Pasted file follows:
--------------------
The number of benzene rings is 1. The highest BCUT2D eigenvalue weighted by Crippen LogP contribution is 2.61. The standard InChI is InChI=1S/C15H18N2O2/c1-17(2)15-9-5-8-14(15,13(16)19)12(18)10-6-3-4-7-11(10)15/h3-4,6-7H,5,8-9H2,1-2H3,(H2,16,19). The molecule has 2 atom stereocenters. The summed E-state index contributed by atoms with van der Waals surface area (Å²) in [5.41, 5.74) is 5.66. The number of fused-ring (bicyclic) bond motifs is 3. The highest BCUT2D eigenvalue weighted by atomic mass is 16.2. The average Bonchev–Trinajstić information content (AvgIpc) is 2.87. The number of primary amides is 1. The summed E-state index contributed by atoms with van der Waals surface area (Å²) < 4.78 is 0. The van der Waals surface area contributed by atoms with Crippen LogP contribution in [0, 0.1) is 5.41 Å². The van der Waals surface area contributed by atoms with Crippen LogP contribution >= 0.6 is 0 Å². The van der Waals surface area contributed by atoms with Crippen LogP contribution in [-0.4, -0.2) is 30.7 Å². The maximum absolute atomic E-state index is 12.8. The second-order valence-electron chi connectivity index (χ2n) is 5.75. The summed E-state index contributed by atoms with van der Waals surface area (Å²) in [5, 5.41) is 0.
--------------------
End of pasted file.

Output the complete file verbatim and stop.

The number of benzene rings is 1. The highest BCUT2D eigenvalue weighted by Crippen LogP contribution is 2.61. The standard InChI is InChI=1S/C15H18N2O2/c1-17(2)15-9-5-8-14(15,13(16)19)12(18)10-6-3-4-7-11(10)15/h3-4,6-7H,5,8-9H2,1-2H3,(H2,16,19). The molecule has 2 atom stereocenters. The summed E-state index contributed by atoms with van der Waals surface area (Å²) in [5.41, 5.74) is 5.66. The number of fused-ring (bicyclic) bond motifs is 3. The highest BCUT2D eigenvalue weighted by atomic mass is 16.2. The average Bonchev–Trinajstić information content (AvgIpc) is 2.87. The number of primary amides is 1. The summed E-state index contributed by atoms with van der Waals surface area (Å²) < 4.78 is 0. The van der Waals surface area contributed by atoms with Crippen LogP contribution in [0, 0.1) is 5.41 Å². The van der Waals surface area contributed by atoms with Crippen LogP contribution >= 0.6 is 0 Å². The van der Waals surface area contributed by atoms with Crippen LogP contribution in [-0.4, -0.2) is 30.7 Å². The maximum absolute atomic E-state index is 12.8. The second-order valence-electron chi connectivity index (χ2n) is 5.75. The summed E-state index contributed by atoms with van der Waals surface area (Å²) in [5, 5.41) is 0.